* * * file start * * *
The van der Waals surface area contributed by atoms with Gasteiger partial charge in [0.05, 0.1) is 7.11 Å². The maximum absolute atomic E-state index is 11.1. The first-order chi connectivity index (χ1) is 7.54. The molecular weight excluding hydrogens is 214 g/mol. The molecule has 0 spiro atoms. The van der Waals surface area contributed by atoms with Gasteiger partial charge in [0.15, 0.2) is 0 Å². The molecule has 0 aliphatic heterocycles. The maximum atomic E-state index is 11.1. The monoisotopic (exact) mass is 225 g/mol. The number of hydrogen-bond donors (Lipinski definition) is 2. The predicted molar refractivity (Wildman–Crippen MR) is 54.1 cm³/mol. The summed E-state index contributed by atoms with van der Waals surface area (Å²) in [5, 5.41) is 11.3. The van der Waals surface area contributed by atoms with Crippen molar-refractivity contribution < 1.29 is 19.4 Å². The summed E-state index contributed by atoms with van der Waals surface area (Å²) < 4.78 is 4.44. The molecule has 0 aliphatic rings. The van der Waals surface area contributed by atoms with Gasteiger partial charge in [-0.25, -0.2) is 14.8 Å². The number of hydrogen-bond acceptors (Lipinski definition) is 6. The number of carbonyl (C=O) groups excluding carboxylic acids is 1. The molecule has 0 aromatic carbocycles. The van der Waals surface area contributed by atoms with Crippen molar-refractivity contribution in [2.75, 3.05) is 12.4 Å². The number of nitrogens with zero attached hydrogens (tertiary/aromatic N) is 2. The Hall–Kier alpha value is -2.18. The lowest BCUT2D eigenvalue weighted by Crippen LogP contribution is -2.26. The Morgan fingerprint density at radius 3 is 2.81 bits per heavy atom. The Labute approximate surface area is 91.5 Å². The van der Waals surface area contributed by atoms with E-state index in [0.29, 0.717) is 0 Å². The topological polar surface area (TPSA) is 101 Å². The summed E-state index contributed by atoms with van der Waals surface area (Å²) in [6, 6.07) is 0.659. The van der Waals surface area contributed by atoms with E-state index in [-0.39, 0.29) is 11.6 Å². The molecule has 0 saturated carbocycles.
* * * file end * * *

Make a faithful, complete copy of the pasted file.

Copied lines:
The van der Waals surface area contributed by atoms with Gasteiger partial charge in [0.05, 0.1) is 7.11 Å². The maximum absolute atomic E-state index is 11.1. The first-order chi connectivity index (χ1) is 7.54. The molecular weight excluding hydrogens is 214 g/mol. The molecule has 0 spiro atoms. The van der Waals surface area contributed by atoms with Gasteiger partial charge in [0.15, 0.2) is 0 Å². The molecule has 0 aliphatic heterocycles. The maximum atomic E-state index is 11.1. The monoisotopic (exact) mass is 225 g/mol. The number of hydrogen-bond donors (Lipinski definition) is 2. The predicted molar refractivity (Wildman–Crippen MR) is 54.1 cm³/mol. The summed E-state index contributed by atoms with van der Waals surface area (Å²) in [5, 5.41) is 11.3. The van der Waals surface area contributed by atoms with Crippen molar-refractivity contribution < 1.29 is 19.4 Å². The summed E-state index contributed by atoms with van der Waals surface area (Å²) < 4.78 is 4.44. The molecule has 0 aliphatic rings. The van der Waals surface area contributed by atoms with Gasteiger partial charge in [-0.25, -0.2) is 14.8 Å². The number of hydrogen-bond acceptors (Lipinski definition) is 6. The number of carbonyl (C=O) groups excluding carboxylic acids is 1. The molecule has 0 aromatic carbocycles. The van der Waals surface area contributed by atoms with Crippen molar-refractivity contribution in [2.75, 3.05) is 12.4 Å². The number of nitrogens with zero attached hydrogens (tertiary/aromatic N) is 2. The Hall–Kier alpha value is -2.18. The lowest BCUT2D eigenvalue weighted by Crippen LogP contribution is -2.26. The Morgan fingerprint density at radius 3 is 2.81 bits per heavy atom. The Labute approximate surface area is 91.5 Å². The van der Waals surface area contributed by atoms with E-state index in [0.29, 0.717) is 0 Å². The topological polar surface area (TPSA) is 101 Å². The summed E-state index contributed by atoms with van der Waals surface area (Å²) in [6, 6.07) is 0.659. The van der Waals surface area contributed by atoms with E-state index in [-0.39, 0.29) is 11.6 Å². The molecule has 0 saturated carbocycles.